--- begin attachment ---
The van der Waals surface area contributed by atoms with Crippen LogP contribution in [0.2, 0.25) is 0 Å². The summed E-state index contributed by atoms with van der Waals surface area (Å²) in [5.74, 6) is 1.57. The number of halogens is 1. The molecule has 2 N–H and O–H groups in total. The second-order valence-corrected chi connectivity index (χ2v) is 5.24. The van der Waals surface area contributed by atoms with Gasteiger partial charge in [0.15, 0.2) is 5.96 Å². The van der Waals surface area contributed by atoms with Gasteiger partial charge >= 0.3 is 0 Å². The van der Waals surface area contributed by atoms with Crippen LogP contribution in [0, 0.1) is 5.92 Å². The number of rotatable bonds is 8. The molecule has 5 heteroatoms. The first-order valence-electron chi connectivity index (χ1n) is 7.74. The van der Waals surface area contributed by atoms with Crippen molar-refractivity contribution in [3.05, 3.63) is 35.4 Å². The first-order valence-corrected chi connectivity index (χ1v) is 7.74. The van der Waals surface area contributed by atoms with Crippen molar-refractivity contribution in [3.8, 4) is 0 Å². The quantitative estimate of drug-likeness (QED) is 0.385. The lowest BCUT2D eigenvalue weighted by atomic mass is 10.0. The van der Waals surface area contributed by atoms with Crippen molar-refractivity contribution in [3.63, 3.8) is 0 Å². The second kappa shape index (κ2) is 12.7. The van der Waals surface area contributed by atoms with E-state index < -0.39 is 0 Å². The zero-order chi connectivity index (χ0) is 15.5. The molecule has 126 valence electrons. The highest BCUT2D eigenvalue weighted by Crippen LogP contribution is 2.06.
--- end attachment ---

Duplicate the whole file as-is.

The van der Waals surface area contributed by atoms with Crippen LogP contribution in [0.2, 0.25) is 0 Å². The summed E-state index contributed by atoms with van der Waals surface area (Å²) in [5.74, 6) is 1.57. The number of halogens is 1. The molecule has 2 N–H and O–H groups in total. The second-order valence-corrected chi connectivity index (χ2v) is 5.24. The van der Waals surface area contributed by atoms with Gasteiger partial charge in [0.15, 0.2) is 5.96 Å². The van der Waals surface area contributed by atoms with Gasteiger partial charge >= 0.3 is 0 Å². The van der Waals surface area contributed by atoms with Crippen LogP contribution in [0, 0.1) is 5.92 Å². The number of rotatable bonds is 8. The molecule has 5 heteroatoms. The first-order valence-electron chi connectivity index (χ1n) is 7.74. The van der Waals surface area contributed by atoms with Crippen molar-refractivity contribution in [3.05, 3.63) is 35.4 Å². The first-order valence-corrected chi connectivity index (χ1v) is 7.74. The van der Waals surface area contributed by atoms with Crippen molar-refractivity contribution in [3.8, 4) is 0 Å². The quantitative estimate of drug-likeness (QED) is 0.385. The lowest BCUT2D eigenvalue weighted by atomic mass is 10.0. The van der Waals surface area contributed by atoms with Crippen molar-refractivity contribution in [3.63, 3.8) is 0 Å². The second kappa shape index (κ2) is 12.7. The van der Waals surface area contributed by atoms with E-state index < -0.39 is 0 Å². The zero-order chi connectivity index (χ0) is 15.5. The molecule has 126 valence electrons. The highest BCUT2D eigenvalue weighted by Crippen LogP contribution is 2.06.